Zambia, unlike most of its neighbors, has managed to avoid the war and upheaval that has marked much of Africa's post-colonial history, earning itself a reputation for political stability. The landlocked country has experienced rapid economic growth over the last decade as Africa's second-largest copper producer (after the Democratic Republic of the Congo).
Zambia is ranked 139th on the UNDP’s Human Development Index, which is considered “Medium Human Development.” Zambia also has one of the world's fastest-growing populations, with the UN projecting that its population of 13 million will triple by 2050. However, economic growth and massive Chinese investment have failed to improve the lives of most Zambians, with two-thirds of the population still living in poverty.
Through the summer and fall, our team on the ground responds to the COVID-19 crisis by finding and feeding more than 200 of those most vulnerable to starvation amid the shutdowns.
As relationships deepen with like-minded partners and contacts in the area, volunteer recruitment and transit monitoring training begin. In November, LJI Zambia officially launches transit monitoring.
Human Trafficking in Zambia
According to the TIP Report and Plan International, most trafficking is internal and involves women and children from rural areas being exploited in cities in domestic servitude or other types of forced labor in agriculture (farming, tobacco, herding cattle, etc.), textile, mining, construction, small businesses such as bakeries, and forced begging. Parents are enticed to send their children to relatives in urban centers with the promise of education. According to the police, internal trafficking has been going on for a long time and is a lucrative and growing business, but there has been a lack of awareness and sensitization about the issue among the public.
In addition, research identified that the majority of trafficking occurs within the country’s borders, in areas such as Kapiri Mposhi (near the DRC border), Chirundu (key transit point near the Zimbabwean border), and Nakond (Tanzania border district). Trafficking in Zambia primarily affects orphans and street children (but can affect children from wealthier families as well).
According to the police, cross-border trafficking involves organized syndicates and a lot of money; points are mapped out beforehand to avoid the police.
Source Country: Zambian boys and girls are exploited in sex trafficking by truck drivers in towns along the Zimbabwean and Tanzanian borders and by miners in the mining town of Solwezi (near the border with the DRC). Zambian boys are subjected to sex trafficking in Zimbabwe, and women and girls are subjected to sex trafficking in South Africa. There have also been instances of Zambians being trafficked to the Congo and Namibia.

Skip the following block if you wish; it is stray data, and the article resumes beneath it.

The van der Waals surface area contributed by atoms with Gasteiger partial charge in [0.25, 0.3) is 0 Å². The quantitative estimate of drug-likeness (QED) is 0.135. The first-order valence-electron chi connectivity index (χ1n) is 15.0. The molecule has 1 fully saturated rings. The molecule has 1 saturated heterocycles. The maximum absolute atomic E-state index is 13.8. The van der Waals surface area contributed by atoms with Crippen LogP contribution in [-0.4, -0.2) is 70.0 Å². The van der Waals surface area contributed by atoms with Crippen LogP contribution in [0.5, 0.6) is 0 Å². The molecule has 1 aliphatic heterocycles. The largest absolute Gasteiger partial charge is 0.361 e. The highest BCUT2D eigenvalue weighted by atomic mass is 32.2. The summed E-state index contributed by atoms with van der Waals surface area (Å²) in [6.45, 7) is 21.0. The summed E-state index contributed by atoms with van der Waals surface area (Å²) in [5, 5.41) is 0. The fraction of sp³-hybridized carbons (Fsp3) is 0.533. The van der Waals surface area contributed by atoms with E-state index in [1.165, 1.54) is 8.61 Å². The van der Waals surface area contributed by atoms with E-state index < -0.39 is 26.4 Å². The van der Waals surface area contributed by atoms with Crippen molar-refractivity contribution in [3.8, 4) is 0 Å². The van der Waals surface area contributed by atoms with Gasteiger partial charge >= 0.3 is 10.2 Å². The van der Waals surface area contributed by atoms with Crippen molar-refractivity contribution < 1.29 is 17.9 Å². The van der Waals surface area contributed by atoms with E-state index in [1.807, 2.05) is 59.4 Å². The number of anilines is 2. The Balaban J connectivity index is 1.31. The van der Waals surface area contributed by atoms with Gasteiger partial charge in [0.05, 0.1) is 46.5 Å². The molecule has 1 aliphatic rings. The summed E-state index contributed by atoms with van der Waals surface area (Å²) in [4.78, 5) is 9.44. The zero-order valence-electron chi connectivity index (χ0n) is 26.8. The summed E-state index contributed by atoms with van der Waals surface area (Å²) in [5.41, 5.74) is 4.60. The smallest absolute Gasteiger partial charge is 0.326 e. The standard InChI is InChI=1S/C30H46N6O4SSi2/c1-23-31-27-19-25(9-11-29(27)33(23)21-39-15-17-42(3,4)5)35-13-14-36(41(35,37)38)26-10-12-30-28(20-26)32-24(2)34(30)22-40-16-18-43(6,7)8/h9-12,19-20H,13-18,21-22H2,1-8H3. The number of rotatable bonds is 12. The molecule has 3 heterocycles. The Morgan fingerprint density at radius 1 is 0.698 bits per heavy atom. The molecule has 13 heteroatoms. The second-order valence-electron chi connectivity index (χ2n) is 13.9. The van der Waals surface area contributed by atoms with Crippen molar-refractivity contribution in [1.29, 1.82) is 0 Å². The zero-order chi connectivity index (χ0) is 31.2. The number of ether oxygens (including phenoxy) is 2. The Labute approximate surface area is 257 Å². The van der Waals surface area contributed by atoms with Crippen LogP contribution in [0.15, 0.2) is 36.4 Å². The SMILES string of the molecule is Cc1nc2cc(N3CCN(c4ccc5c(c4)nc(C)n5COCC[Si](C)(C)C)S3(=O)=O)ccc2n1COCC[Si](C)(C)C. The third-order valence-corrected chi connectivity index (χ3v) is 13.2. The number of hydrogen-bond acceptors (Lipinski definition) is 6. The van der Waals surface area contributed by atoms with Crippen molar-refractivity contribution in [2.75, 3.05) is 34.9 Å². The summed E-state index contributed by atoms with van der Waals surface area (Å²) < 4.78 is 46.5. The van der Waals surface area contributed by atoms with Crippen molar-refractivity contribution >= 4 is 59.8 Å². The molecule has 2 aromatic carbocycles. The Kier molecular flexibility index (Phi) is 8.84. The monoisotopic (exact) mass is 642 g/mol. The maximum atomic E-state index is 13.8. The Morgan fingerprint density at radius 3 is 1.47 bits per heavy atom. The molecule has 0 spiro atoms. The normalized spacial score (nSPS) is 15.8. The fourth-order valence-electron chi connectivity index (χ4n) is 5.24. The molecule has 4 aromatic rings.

Transit Country: Zambia is a transit country to South Africa, Namibia, the Democratic Republic of the Congo, or other parts of the world (e.g., United Kingdom and the U.S.). The transnational labor trafficking of Southeast Asians through Zambia for forced labor in construction in South Africa has been linked to criminal groups based there.
Destination Country: Women and children from neighboring countries are exploited in forced labor or sex trafficking after arrival in Zambia. Nationals from South and East Asia are exploited in forced labor in textile factories, bakeries, and Chinese-owned mines. Chinese traffickers bring in Chinese women and underage girls for sexual exploitation in brothels and massage parlors in Lusaka; traffickers use front companies posing as travel agencies to lure these Chinese victims, and then they coordinate with Zambian facilitators and middlemen. There are also reports of refugees from war-torn countries in the region (such as Somalia) being trafficked into Zambia.
Child prostitution is the most common form of commercial sexual exploitation of children (CSEC) in Zambia. Prostitution is widespread in large cities and constitutes the country’s most serious trafficking problem. While the prostitution of children is prohibited under the Zambian Penal Code and penalties of up to life imprisonment for perpetrators can be imposed, in practice the law is often not enforced and, as a result, child prostitution in Zambia is quite common. Many times, it is the children who are charged and prosecuted under Zambian law, rather than the perpetrators.
Sources: https://www.state.gov/reports/2021-trafficking-in-persons-report//https://ecpat.org/wp-content/uploads/2021/08/Ex_Summary_ZAMBIA_FINAL.pdf https://africa-eu-partnership.org/en/success-stories/zambia-develops-national-plan-action-against-trafficking-human-beings
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